It might be objected that even if there is no distinctive thing it's like simply to be in a mood, there is something distinctive it's like to be in a conscious mood rather than an unconscious mood. Suppose one is in a state of depression that is unconscious, but that otherwise has normal conscious depressive effects, helping to activate negative attitudes, dark imaginings, etc. Now suppose that one becomes conscious of the depression itself, as opposed to being conscious only of its effects--presumably through more careful introspection or through accepting the observations of others--so that the depression becomes (in some sense) conscious. There seems to be a change in what it's like to be in the mood, at least on some occasions, and at least until one ceases to attend to the mood itself. So we need to leave room for a difference between what it's like when one is in a conscious mood and what it's like when one is in an unconscious mood. But this difference is threatened if moods have no qualia of their own--if the only relevant qualia are those of the effects I have mentioned via the facilitation and hindering of attitudes. Since both conscious and unconscious moods have these effects, qualia of these effects cannot explain the difference. It may be tempting, then, to suppose that conscious moods have their own p-consciousness, while unconscious moods do not, to explain the change in what it's like when a previously unconscious mood becomes conscious. However, there is a more plausible alternative.
What is required for one to become conscious of a mood, as opposed to various mood-effects, at least in the way related to introspection or accepting testimony? Intuitively, to become conscious of a mood, at least in the way in which there is something it's like to do so, is to start thinking consciously about the mood.<4> If so, we do not need to suppose that conscious moods are themselves p-conscious. There is room to explain the incremental change in qualia, when a mood becomes conscious, by appeal to the qualia of the thoughts rather than the mood. I will discuss in a moment whether the relevant kinds of thoughts are p-conscious. But they clearly are if they are elements in conscious streams of verbal or imagistic thought. When in becoming conscious of a mood I think of the mood (e.g., as illustrated above, by thinking "I'm depressed," or by imagining my frowns) the changes in what it's like seem to be constituted by the verbal or imagistic qualia of these thoughts. As best I can tell in my own case, there is no residue of qualia for the mood itself to possess. What it's (allegedly) like to have a conscious mood seems to reduce to independently clearer cases of non-mood p-consciousness: what it's like to have the mood's effects (via facilitation and hindering) or symptoms, together with what it's like consciously to think about one's mood.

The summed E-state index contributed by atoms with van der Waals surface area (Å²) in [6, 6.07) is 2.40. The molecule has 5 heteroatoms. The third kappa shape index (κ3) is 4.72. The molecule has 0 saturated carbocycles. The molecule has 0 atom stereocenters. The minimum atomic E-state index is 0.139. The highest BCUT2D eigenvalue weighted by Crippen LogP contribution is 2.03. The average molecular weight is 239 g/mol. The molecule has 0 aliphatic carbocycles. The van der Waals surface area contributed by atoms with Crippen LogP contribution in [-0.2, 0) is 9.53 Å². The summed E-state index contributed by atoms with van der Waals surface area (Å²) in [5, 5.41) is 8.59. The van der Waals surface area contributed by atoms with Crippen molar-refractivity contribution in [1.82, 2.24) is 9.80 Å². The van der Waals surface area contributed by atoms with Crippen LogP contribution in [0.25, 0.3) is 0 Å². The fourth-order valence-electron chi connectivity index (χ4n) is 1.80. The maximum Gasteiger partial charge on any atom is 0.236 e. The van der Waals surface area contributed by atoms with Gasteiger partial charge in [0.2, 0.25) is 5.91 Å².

I think that the p-consciousness that may seem to be possessed by most conscious propositional attitudes can be explained via a similar strategy, as p-consciousness possessed by their effects, symptoms, or concomitants within the Quartet, especially conscious thoughts and imaginings. To make this a substantial claim, I should first say more about what I am calling "thoughts" in the sense of elements of "streams of thought," since there is a different sense of the word according to which it covers all propositional attitudes, and perhaps even all mental representations or all mental states. (In any sense in which all attitudes are thoughts, attitude p-consciousness is trivially a kind of thought p-consciousness.) By streams of thought, I mean first and foremost the fairly slow, roughly serial, and typically deliberate phenomena we try to describe as "talking to oneself" or "thinking in words." (I also include what we are tempted to describe as "thinking in images," which overlaps with what I have been calling "imaginings.") I assume that we often have attitudes--even active, occurrent ones, rather than latent ones or mere dispositions to have them--without reflections in such streams of thought. One's stream of thought is too narrow and shallow to hold at any given time reflections of all the propositional attitudes that actively affect one's actions and mental processes at that time, so not all occurrent attitudes swim in the stream of thought.
What does swim there? In talking to ourselves we don't normally whisper words to ourselves faintly; by my informal polling, anyway, deaf people--at least, people who become deaf after learning to speak--still claim to be able to "hear themselves think." Nor, presumably, can such episodes be explained as proprioception of faint throat or tongue wigglings; it seems likely that talking to oneself can occur despite extreme paralysis or local anesthesia, or even surgical removal of the tongue and throat. Whatever inner speech is, it is something one does only with one's brain. Should we then postulate an inner mental throat? Not literally, of course; we have as much reason for denying that our brains contain public-linguistic expressions as we have for denying that our brains contain bells and whistles. I don't have any bells and whistles in my head--at best, what I have are representations of bells and whistles. Similarly, contrary to my impression that I can literally think "in English," I don't have any English words in my head--at best, what I have are representations of English words (e.g., auditory or visual "images" of English words). Just as nothing in my head--e.g., clumps of brain cells and blood cells--looks like a bell or sounds like a whistle, so nothing in my head looks like a written English word or sounds like a spoken English word. So whatever things constitute the stream of verbal thought, they would have to be not inner speech acts but some sort of representations of outer speech acts.